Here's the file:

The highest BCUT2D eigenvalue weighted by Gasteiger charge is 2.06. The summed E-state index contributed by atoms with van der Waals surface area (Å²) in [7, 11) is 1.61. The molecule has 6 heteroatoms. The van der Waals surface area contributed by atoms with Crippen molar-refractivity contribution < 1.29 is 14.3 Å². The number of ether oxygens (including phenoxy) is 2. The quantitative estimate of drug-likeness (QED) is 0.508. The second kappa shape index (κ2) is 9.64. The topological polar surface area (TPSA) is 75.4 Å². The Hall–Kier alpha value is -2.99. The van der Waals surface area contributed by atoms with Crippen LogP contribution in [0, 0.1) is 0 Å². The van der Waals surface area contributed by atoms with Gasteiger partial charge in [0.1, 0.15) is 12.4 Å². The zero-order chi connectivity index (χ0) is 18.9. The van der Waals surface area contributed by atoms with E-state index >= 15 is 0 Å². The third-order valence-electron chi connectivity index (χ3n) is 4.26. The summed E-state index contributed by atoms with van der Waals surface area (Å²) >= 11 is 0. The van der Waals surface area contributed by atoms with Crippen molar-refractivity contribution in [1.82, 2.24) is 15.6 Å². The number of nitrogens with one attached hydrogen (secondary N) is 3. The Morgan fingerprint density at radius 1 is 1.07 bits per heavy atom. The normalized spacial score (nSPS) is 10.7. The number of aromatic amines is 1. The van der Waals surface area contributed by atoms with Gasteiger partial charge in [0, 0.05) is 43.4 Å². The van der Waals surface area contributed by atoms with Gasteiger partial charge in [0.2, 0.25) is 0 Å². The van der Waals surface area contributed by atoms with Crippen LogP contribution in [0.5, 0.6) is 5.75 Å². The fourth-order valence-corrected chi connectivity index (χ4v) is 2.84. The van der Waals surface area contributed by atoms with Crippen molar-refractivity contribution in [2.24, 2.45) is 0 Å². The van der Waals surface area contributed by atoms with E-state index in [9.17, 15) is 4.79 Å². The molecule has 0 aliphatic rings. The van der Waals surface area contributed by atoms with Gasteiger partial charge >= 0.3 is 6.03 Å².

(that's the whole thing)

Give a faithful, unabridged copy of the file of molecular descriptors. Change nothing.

The highest BCUT2D eigenvalue weighted by Gasteiger charge is 2.06. The summed E-state index contributed by atoms with van der Waals surface area (Å²) in [7, 11) is 1.61. The molecule has 6 heteroatoms. The van der Waals surface area contributed by atoms with Crippen molar-refractivity contribution < 1.29 is 14.3 Å². The number of ether oxygens (including phenoxy) is 2. The quantitative estimate of drug-likeness (QED) is 0.508. The second kappa shape index (κ2) is 9.64. The topological polar surface area (TPSA) is 75.4 Å². The Hall–Kier alpha value is -2.99. The van der Waals surface area contributed by atoms with Crippen LogP contribution in [0, 0.1) is 0 Å². The van der Waals surface area contributed by atoms with Gasteiger partial charge in [0.1, 0.15) is 12.4 Å². The zero-order chi connectivity index (χ0) is 18.9. The van der Waals surface area contributed by atoms with E-state index >= 15 is 0 Å². The third-order valence-electron chi connectivity index (χ3n) is 4.26. The summed E-state index contributed by atoms with van der Waals surface area (Å²) >= 11 is 0. The van der Waals surface area contributed by atoms with Crippen molar-refractivity contribution in [1.82, 2.24) is 15.6 Å². The number of nitrogens with one attached hydrogen (secondary N) is 3. The Morgan fingerprint density at radius 1 is 1.07 bits per heavy atom. The normalized spacial score (nSPS) is 10.7. The number of aromatic amines is 1. The van der Waals surface area contributed by atoms with Gasteiger partial charge in [0, 0.05) is 43.4 Å². The van der Waals surface area contributed by atoms with Gasteiger partial charge in [0.2, 0.25) is 0 Å². The van der Waals surface area contributed by atoms with Crippen LogP contribution in [0.5, 0.6) is 5.75 Å². The fourth-order valence-corrected chi connectivity index (χ4v) is 2.84. The van der Waals surface area contributed by atoms with Crippen molar-refractivity contribution in [2.24, 2.45) is 0 Å². The van der Waals surface area contributed by atoms with E-state index in [9.17, 15) is 4.79 Å². The molecule has 0 aliphatic rings. The van der Waals surface area contributed by atoms with Gasteiger partial charge >= 0.3 is 6.03 Å².